Scientists conducting DNA tests on disabled children may inadvertently make startling discoveries of incest, sparking a range of ethical dilemmas that require guidance, doctors say.
In a letter to the medical journal Lancet published, Arthur Beaudet of Baylor College of Medicine in Houston and colleagues point out several thorny issues DNA experts may confront when performing genetic tests on children with developmental or intellectual problems.
Scientists sometimes analyze the DNA of disabled children looking for clues to understand their underlying disorders. That may lead to chromosomal information that identifies the children as having been conceived by two close relatives.
The authors say scientists doing such tests could legally be required to report that information to authorities in cases where the mother conceived as a minor.
“Many cases of previously undocumented … incest are likely to be identified in patients with various disabilities,” Beaudet and three other colleagues wrote.
“Clinicians who uncover a likely incestuous relationship could be legally required to report it to child protection services and potentially the police,” they said, explaining the pregnancy might have been the product of abuse.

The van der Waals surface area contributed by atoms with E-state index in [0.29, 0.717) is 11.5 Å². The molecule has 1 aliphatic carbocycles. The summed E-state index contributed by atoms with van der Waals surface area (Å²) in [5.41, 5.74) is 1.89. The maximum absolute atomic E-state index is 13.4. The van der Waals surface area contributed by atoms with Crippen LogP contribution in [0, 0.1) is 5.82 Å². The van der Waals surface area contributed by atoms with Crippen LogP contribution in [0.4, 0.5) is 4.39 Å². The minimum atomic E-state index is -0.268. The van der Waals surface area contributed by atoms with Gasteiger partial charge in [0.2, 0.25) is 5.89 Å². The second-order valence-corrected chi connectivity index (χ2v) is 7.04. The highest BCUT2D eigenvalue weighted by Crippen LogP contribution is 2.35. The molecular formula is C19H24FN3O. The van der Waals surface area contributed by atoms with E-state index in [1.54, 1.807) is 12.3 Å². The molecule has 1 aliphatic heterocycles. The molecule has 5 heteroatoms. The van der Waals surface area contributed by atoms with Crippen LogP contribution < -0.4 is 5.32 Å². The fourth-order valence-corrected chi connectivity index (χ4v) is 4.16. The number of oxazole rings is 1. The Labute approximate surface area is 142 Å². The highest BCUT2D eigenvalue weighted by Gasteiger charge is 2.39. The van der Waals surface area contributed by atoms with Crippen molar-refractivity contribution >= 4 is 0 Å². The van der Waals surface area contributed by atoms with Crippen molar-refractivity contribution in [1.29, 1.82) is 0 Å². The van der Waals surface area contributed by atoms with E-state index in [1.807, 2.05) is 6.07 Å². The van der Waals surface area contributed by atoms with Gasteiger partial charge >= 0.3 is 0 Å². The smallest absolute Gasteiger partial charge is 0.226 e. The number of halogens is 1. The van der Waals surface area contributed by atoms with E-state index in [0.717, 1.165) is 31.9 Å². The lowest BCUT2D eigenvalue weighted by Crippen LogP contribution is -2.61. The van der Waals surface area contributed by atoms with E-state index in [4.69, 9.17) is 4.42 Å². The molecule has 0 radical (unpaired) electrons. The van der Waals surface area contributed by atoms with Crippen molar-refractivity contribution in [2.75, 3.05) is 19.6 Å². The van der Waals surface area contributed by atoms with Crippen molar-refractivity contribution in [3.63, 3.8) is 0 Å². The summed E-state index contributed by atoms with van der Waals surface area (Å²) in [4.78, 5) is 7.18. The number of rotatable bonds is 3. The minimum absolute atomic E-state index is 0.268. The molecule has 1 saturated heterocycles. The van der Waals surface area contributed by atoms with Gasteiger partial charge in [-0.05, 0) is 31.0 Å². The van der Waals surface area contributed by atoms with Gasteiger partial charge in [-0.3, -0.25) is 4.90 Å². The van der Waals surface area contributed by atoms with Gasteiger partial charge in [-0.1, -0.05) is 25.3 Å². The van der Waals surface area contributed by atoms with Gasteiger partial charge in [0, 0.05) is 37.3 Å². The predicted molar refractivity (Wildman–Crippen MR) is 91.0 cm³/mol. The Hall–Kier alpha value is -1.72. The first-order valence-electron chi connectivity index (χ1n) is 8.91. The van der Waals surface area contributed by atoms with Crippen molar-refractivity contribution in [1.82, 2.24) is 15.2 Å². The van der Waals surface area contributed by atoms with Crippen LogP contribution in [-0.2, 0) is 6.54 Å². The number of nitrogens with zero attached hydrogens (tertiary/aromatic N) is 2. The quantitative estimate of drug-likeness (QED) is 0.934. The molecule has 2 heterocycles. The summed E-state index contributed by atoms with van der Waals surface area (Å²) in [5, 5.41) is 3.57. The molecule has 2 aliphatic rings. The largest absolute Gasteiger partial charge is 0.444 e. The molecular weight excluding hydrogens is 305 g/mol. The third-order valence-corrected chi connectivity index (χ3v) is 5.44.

But they said in cases where the mother is an adult the doctor’s responsibility to report the incest might be less clear.
DNA tests are often used to prove abuse in incest cases. In Europe’s most infamous incest crime, Austrian
Josef Fritzl was found guilty in 2009 of locking his daughter in a dungeon for 24 years and fathering seven children with her. He is serving a life sentence.
Beaudet and colleagues suggested institutions establish committees to discuss the legal and ethical issues surrounding DNA testing. They proposed that guidelines be developed by American and European genetics organizations.
“I am absolutely certain this will be a big issue going forward,” said Ross Upshur, director of the Centre for Bioethics at the University of Toronto. He was not connected to the letter. “Science is moving so fast it is often discovering information that we won’t know is sensitive until the future,” he said.